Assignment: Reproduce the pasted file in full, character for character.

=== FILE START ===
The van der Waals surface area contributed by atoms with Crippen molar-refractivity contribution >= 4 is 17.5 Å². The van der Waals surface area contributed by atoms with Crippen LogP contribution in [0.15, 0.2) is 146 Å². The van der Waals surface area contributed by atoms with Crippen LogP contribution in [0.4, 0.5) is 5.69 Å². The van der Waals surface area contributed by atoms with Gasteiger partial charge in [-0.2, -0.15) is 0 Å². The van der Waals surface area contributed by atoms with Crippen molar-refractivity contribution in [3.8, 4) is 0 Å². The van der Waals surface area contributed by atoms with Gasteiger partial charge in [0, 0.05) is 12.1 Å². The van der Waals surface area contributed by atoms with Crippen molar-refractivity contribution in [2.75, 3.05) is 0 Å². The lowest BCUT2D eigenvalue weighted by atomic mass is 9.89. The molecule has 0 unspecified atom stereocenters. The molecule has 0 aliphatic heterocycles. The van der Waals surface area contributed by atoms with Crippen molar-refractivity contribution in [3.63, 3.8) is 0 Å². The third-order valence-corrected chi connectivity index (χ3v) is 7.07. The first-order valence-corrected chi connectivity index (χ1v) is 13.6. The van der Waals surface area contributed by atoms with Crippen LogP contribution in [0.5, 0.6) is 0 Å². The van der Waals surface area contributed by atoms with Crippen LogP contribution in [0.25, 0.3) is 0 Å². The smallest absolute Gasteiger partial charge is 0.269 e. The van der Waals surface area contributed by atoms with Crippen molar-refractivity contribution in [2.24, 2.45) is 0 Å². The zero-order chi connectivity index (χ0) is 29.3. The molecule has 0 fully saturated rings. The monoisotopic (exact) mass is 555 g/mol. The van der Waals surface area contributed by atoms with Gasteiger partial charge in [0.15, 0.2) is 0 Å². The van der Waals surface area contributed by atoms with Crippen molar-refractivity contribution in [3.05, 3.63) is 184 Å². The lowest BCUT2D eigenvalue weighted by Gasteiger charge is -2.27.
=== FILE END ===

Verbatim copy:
The van der Waals surface area contributed by atoms with Crippen molar-refractivity contribution >= 4 is 17.5 Å². The van der Waals surface area contributed by atoms with Crippen LogP contribution in [0.15, 0.2) is 146 Å². The van der Waals surface area contributed by atoms with Crippen LogP contribution in [0.4, 0.5) is 5.69 Å². The van der Waals surface area contributed by atoms with Gasteiger partial charge in [-0.2, -0.15) is 0 Å². The van der Waals surface area contributed by atoms with Crippen molar-refractivity contribution in [3.8, 4) is 0 Å². The van der Waals surface area contributed by atoms with Gasteiger partial charge in [0, 0.05) is 12.1 Å². The van der Waals surface area contributed by atoms with Crippen molar-refractivity contribution in [2.75, 3.05) is 0 Å². The lowest BCUT2D eigenvalue weighted by atomic mass is 9.89. The molecule has 0 unspecified atom stereocenters. The molecule has 0 aliphatic heterocycles. The van der Waals surface area contributed by atoms with Crippen molar-refractivity contribution in [3.63, 3.8) is 0 Å². The third-order valence-corrected chi connectivity index (χ3v) is 7.07. The first-order valence-corrected chi connectivity index (χ1v) is 13.6. The van der Waals surface area contributed by atoms with Crippen LogP contribution in [0.5, 0.6) is 0 Å². The van der Waals surface area contributed by atoms with Crippen LogP contribution in [0.25, 0.3) is 0 Å². The smallest absolute Gasteiger partial charge is 0.269 e. The van der Waals surface area contributed by atoms with Crippen molar-refractivity contribution in [2.24, 2.45) is 0 Å². The zero-order chi connectivity index (χ0) is 29.3. The molecule has 0 fully saturated rings. The monoisotopic (exact) mass is 555 g/mol. The van der Waals surface area contributed by atoms with Gasteiger partial charge in [0.15, 0.2) is 0 Å². The van der Waals surface area contributed by atoms with Crippen molar-refractivity contribution in [3.05, 3.63) is 184 Å². The lowest BCUT2D eigenvalue weighted by Gasteiger charge is -2.27.